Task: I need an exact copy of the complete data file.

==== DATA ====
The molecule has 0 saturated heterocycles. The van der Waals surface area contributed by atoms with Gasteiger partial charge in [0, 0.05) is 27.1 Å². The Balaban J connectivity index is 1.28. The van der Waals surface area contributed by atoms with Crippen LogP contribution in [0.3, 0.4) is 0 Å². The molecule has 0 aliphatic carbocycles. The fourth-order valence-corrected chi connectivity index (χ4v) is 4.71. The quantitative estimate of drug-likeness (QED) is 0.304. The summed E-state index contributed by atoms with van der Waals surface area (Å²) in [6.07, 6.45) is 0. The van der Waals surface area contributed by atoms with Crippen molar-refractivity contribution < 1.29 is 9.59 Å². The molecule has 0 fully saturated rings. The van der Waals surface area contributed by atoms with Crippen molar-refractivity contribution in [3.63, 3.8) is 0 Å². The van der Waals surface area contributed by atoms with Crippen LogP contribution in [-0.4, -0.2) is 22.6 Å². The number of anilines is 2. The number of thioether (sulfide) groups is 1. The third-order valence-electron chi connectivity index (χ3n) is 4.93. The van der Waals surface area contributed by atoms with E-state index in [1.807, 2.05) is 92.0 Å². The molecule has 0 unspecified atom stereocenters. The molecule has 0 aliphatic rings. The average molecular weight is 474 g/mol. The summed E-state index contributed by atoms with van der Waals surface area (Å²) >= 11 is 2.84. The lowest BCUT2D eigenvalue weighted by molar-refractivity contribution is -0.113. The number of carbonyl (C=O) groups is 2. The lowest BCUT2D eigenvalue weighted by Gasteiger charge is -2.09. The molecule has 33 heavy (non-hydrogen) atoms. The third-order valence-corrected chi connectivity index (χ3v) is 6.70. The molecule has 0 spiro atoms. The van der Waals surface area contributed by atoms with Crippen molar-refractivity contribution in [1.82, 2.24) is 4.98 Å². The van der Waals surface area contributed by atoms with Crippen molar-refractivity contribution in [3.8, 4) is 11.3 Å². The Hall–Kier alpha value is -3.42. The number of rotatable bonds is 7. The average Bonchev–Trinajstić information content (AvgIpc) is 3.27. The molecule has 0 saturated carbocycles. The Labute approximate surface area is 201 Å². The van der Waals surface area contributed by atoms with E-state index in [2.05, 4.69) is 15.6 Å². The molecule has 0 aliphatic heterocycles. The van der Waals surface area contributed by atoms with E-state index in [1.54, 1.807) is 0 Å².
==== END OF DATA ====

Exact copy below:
The molecule has 0 saturated heterocycles. The van der Waals surface area contributed by atoms with Gasteiger partial charge in [0, 0.05) is 27.1 Å². The Balaban J connectivity index is 1.28. The van der Waals surface area contributed by atoms with Crippen LogP contribution in [0.3, 0.4) is 0 Å². The molecule has 0 aliphatic carbocycles. The fourth-order valence-corrected chi connectivity index (χ4v) is 4.71. The quantitative estimate of drug-likeness (QED) is 0.304. The summed E-state index contributed by atoms with van der Waals surface area (Å²) in [6.07, 6.45) is 0. The van der Waals surface area contributed by atoms with Crippen molar-refractivity contribution < 1.29 is 9.59 Å². The molecule has 0 fully saturated rings. The van der Waals surface area contributed by atoms with Crippen molar-refractivity contribution in [3.63, 3.8) is 0 Å². The van der Waals surface area contributed by atoms with Crippen LogP contribution in [-0.4, -0.2) is 22.6 Å². The number of anilines is 2. The number of thioether (sulfide) groups is 1. The third-order valence-electron chi connectivity index (χ3n) is 4.93. The van der Waals surface area contributed by atoms with E-state index in [1.807, 2.05) is 92.0 Å². The molecule has 0 unspecified atom stereocenters. The molecule has 0 aliphatic rings. The average molecular weight is 474 g/mol. The summed E-state index contributed by atoms with van der Waals surface area (Å²) >= 11 is 2.84. The lowest BCUT2D eigenvalue weighted by molar-refractivity contribution is -0.113. The number of carbonyl (C=O) groups is 2. The lowest BCUT2D eigenvalue weighted by Gasteiger charge is -2.09. The molecule has 33 heavy (non-hydrogen) atoms. The third-order valence-corrected chi connectivity index (χ3v) is 6.70. The molecule has 0 spiro atoms. The van der Waals surface area contributed by atoms with Crippen molar-refractivity contribution in [1.82, 2.24) is 4.98 Å². The van der Waals surface area contributed by atoms with Crippen molar-refractivity contribution in [3.8, 4) is 11.3 Å². The Hall–Kier alpha value is -3.42. The number of rotatable bonds is 7. The average Bonchev–Trinajstić information content (AvgIpc) is 3.27. The molecule has 0 saturated carbocycles. The Labute approximate surface area is 201 Å². The van der Waals surface area contributed by atoms with E-state index in [2.05, 4.69) is 15.6 Å². The molecule has 0 aliphatic heterocycles. The van der Waals surface area contributed by atoms with E-state index in [1.54, 1.807) is 0 Å².